The answer is to keep dangerous things away from children in the first place. Should we teach young kids how to use matches responsibly? Should we teach our young kids how to cut apples with a sharp knife?
They’ve got it wrong. Look at the photo. Can we train 3 year olds to use guns responsibly? Of course not. From the linked article:
A 3-year-old boy picked up an unattended gun inside a home and it went off, shooting a 1-year-old boy in the face and killing him Sunday afternoon, police said.
The 1-year-old was taken to a hospital and pronounced dead.
Cleveland Police Chief Calvin Williams said investigators are trying to determine where the gun came from.
Full details about the shooting on the city’s east side weren’t released, but Williams said at least one adult was home when it happened.
“It’s a sad day for Cleveland,” he told reporters outside the home. “This fascination that we have with handguns, not just in this city but in this country, has to stop. This is a senseless loss of life … and it’s directly related to guns. We need to really take a hard look at the things that we’re doing out there on the state, local, and the national level to get some of these guns out of our communities. Because nothing good ever happens.”
“…Because nothing good ever happens.” We are better than this.
We can’t even train 9 year olds to shoot Uzis correctly. Go figure:
The new report, released by the Mohave County Sheriff’s Department on Tuesday, sheds some new light on Vacca’s death. Among other things, it reveals that the girl said immediately after firing the gun that it was too powerful for her and had hurt her, something that delayed her family from immediately realizing that Vacca had been shot.
Duh! Come on. What adult in their right mind thinks a 9 year old should be able to handle an Uzi? It’s that fascination with guns that is leading to unintentional and sometimes intentional deaths. 8 children a day die from gunshot injuries in homicides, suicides and “accidental “shootings and many more are injured. That is simply not OK and it’s wrong. It’s wrong for so many children to die or become victims of gunshot injuries every day in a country that is supposed to be “exceptional.”
What is wrong with the “responsible” adults here? And can we talk about the dangers of domestic disputes involving loaded guns? Women and children and sometimes entire families are wiped out in just seconds by an angry person with a loaded gun. Guns are not making us safer.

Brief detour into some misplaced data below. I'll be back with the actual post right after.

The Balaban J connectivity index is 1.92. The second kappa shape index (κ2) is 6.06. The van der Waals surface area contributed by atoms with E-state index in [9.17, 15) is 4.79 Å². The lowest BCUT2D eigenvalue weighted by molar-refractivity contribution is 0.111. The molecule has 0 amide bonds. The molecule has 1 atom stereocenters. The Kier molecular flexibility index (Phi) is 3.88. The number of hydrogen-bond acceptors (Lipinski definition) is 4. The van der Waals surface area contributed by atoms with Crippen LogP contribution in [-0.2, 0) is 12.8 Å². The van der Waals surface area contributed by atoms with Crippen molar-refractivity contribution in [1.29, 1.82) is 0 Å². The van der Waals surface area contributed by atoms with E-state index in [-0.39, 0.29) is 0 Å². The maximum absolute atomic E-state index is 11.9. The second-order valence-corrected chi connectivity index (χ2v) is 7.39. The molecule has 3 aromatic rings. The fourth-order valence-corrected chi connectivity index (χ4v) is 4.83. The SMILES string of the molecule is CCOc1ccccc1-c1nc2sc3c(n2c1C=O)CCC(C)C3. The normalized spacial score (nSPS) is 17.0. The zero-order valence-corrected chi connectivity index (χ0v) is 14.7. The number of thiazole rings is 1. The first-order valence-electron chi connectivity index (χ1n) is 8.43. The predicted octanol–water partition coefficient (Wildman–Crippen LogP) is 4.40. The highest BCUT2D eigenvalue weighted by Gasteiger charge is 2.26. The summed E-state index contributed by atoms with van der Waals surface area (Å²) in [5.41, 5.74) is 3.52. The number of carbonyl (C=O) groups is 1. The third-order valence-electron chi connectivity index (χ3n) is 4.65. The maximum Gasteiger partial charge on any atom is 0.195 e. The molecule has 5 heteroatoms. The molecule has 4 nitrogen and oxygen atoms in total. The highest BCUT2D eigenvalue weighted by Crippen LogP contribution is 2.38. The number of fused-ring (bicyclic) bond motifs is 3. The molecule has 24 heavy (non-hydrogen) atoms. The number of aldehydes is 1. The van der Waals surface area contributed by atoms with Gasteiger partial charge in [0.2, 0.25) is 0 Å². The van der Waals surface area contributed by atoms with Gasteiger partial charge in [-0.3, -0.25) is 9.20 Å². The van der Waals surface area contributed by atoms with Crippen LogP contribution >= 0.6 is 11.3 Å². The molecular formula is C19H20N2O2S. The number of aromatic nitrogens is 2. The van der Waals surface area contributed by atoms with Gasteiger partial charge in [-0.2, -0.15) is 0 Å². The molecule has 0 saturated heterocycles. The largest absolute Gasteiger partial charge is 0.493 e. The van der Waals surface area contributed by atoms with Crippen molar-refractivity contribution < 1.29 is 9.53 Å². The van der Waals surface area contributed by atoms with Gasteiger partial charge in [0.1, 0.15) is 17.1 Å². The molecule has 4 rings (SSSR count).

The adults in the corporate gun lobby are busy trying to convince us all that loaded guns should be a “normal” part of our lives. “Law abiding” gun owners should be allowed to carry their guns in places where families gather to play, eat, learn and work. No problem, right? And also to carry these guns openly so we can all get used to armed people walking around on our streets and eating in restaurants where we all assume we will be safe. And so our legislators got deceived and believed them. Did legislators understand that “law abiding” gun owners like this one would threaten coaches and parents at a youth softball game when his granddaughter didn’t get to play?:
Caller: “We’ve got a parent that just pulled a gun at a softball game! He’s leaving the Chandler softball field right now!”
That frantic 911 call came just minutes after a girls’ little league softball game ended in Chandler Tuesday.
When one Davenport player didn’t get put in during a game in Chandler, police said her grandfather wasn’t happy.
He went to his car, got his gun, came back and pointed it at the children, parents and the coach. Good grief. This could have ended very badly. Was this man held responsible for his actions or did he get off because- because- because- rights? From the article:
“This is not behavior that’s acceptable to any of us — Davenport, or Chandler, or any of the softball leagues in Lincoln County,” Hulsey said. “This is far, far away from what we teach our girls.”
Gibbs was arrested and is facing charges of pointing a firearm and disturbing the peace, but police said he could be facing even more charges in the future.
“This is not behavior that’s acceptable to any of us…” What do we want to teach our children about guns? What was learned at the softball game? That guns solve problems? That a coach should be shot over not playing a child in a game? That’s it’s OK for a man to point a loaded gun around at a park? That children should model adults and when they get old enough to carry a gun, they, too, can bring a loaded gun to a softball game and threaten a bunch of people with it? Seriously. Where is common sense?
Our children are at risk. They are at risk, not mostly from strangers or criminals out to kill them. They are risk from their own families with guns. Take this 8 year Georgia boy, now tragically and avoidably dead at the hands of his own father because he was an angry man with a gun.